**Data visualization** is key for extracting conclusions **fast in complex problems**. This is a quick example of how to see if an algorithm is suitable for the task with two simple visualizations.

First, we have to see if the chosen variables and algorithm parameters are **correlated**. There are many ways to check for cross-correlation. One of the fastest ways is a cloud plot. As you can see there is a **higher density in a certain direction**. That means this configuration **can** lead to results.

Next, we **run a set of simulations** that iterate through all the possible combinations of the algorithm parameters. In this study case, **an automated trading algorithm**, new data enters with each run. We use a **3d surface plot** to represent the** influence of the two parameters** which are chosen as the most influential. This image has **nothing to do with prices**, although it may look like a stock market graph. **It relates algorithm parameters to profit:**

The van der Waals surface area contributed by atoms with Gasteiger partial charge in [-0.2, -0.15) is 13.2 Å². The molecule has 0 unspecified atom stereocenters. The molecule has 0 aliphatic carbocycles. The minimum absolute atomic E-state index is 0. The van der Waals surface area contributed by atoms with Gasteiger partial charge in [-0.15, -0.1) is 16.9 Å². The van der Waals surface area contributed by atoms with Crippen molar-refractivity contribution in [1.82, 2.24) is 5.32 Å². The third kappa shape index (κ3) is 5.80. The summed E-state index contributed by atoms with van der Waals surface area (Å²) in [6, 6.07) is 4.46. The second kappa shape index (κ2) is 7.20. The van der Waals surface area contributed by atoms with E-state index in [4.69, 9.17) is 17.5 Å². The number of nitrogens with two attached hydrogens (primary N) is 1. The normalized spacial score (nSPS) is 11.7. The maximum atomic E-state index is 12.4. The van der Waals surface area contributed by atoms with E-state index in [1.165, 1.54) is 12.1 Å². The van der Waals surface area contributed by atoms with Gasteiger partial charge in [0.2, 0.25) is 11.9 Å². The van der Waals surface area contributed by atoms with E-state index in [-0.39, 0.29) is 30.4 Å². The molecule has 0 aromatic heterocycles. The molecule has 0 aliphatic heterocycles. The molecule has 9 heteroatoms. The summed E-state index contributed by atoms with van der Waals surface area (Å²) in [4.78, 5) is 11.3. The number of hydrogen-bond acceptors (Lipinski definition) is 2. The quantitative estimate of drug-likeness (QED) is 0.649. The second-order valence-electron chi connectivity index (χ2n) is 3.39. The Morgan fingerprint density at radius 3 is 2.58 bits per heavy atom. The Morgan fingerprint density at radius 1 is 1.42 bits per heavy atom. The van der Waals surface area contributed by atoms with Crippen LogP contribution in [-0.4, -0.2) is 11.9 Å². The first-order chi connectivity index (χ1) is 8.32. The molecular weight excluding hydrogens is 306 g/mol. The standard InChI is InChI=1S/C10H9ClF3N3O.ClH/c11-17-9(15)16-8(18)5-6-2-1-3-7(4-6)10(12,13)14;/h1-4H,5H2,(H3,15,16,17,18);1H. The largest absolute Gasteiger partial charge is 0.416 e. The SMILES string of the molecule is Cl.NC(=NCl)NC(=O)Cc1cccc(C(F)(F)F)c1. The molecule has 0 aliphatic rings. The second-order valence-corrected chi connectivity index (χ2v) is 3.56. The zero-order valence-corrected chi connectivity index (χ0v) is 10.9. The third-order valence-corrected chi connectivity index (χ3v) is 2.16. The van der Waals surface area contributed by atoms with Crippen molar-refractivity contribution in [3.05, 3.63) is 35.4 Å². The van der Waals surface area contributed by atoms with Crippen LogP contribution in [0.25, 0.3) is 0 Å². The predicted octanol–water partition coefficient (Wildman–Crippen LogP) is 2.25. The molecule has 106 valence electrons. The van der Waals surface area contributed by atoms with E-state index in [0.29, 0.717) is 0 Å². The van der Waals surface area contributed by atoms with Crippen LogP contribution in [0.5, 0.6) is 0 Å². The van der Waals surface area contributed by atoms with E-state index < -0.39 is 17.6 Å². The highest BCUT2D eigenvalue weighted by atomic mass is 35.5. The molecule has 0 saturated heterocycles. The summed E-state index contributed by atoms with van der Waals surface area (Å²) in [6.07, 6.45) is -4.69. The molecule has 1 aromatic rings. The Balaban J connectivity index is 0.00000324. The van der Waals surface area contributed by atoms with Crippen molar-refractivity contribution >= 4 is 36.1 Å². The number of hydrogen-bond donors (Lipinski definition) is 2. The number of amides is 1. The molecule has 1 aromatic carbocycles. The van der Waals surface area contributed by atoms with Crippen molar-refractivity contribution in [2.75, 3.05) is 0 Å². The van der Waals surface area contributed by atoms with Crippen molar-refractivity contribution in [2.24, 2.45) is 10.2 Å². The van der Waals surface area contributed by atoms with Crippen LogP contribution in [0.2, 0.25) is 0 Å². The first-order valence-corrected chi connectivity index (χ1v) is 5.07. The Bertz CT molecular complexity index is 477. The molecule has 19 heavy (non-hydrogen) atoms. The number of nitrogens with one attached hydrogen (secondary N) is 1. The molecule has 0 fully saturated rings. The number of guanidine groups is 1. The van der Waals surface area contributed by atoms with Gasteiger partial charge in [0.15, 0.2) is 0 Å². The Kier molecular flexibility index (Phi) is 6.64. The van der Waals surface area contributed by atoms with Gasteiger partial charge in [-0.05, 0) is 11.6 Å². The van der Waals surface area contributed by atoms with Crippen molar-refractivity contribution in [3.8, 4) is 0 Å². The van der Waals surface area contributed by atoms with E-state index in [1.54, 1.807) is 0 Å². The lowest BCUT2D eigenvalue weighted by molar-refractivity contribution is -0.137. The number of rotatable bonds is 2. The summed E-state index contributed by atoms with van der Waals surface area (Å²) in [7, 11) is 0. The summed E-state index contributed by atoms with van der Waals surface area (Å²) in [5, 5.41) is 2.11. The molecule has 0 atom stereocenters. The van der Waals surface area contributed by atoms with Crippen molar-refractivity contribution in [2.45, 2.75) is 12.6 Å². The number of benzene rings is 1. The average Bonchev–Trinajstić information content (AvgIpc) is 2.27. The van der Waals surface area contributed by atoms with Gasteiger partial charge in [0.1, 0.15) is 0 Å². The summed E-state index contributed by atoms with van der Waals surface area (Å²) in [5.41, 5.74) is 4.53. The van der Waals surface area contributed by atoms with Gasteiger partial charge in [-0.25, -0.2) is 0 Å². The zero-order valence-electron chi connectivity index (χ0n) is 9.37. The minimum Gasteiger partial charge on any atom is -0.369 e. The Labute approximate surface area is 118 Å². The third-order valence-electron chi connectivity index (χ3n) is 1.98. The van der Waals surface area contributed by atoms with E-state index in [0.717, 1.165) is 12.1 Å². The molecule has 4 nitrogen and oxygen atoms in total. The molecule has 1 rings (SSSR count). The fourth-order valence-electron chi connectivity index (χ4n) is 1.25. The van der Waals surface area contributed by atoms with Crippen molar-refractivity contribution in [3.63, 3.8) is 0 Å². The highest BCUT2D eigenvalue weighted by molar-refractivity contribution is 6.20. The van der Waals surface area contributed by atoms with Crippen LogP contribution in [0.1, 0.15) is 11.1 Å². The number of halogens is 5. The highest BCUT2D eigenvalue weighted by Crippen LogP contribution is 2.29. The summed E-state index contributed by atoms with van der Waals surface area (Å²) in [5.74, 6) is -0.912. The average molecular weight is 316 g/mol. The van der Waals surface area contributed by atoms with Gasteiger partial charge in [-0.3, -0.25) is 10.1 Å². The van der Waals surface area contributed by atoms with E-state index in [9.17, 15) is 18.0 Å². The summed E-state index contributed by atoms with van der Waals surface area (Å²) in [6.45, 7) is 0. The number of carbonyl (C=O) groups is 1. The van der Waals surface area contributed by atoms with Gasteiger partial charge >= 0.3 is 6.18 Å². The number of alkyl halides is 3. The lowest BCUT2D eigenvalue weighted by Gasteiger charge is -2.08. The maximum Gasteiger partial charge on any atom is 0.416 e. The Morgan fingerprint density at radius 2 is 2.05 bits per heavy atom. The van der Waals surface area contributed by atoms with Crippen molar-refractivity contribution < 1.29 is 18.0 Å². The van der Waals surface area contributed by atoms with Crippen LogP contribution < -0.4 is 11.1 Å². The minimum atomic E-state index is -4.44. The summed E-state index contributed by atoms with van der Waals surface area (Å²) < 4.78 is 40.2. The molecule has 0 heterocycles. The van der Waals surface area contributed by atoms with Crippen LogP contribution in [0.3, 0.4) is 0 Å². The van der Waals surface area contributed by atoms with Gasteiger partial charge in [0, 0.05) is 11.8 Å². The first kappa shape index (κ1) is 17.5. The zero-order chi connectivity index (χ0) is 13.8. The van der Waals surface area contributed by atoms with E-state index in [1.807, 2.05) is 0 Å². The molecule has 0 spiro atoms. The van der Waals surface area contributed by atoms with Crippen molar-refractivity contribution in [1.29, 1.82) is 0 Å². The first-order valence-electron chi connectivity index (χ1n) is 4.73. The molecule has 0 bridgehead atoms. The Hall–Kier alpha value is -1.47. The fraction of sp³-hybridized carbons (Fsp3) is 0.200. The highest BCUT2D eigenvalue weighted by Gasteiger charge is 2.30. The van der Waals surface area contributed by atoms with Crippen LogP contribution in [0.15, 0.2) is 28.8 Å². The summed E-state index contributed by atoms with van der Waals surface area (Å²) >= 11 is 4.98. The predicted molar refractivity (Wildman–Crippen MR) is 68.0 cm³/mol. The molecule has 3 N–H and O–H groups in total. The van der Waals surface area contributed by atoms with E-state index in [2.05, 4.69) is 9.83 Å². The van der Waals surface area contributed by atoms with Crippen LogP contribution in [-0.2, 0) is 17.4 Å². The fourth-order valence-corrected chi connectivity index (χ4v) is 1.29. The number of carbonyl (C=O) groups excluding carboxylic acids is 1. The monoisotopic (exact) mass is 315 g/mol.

These **results** are quite interesting. The resulting surface looks like a mountain range. The **height** of the mountain represents **profit** if above the 0 level. Apart from simple profit or loss, **what information does this shape give us about the algorithm?**

It

canbe very profitable, but is inherentlyunstable.Note how the every profit peak is immediately surrounded by maximum loss valleys.Since new data can take any value, and change with any speed, the

dynamics of the data can change rapidly. That means that the algorithm can work great under certain parameters, and the next minute, enter max loss.This algorithm is risky in sideways markets that change rapidly, however, it can adapt well to trending markets by continuously adapting it’s optimum parameters.

Real-world testing in ETC/USD cryptocurrency market.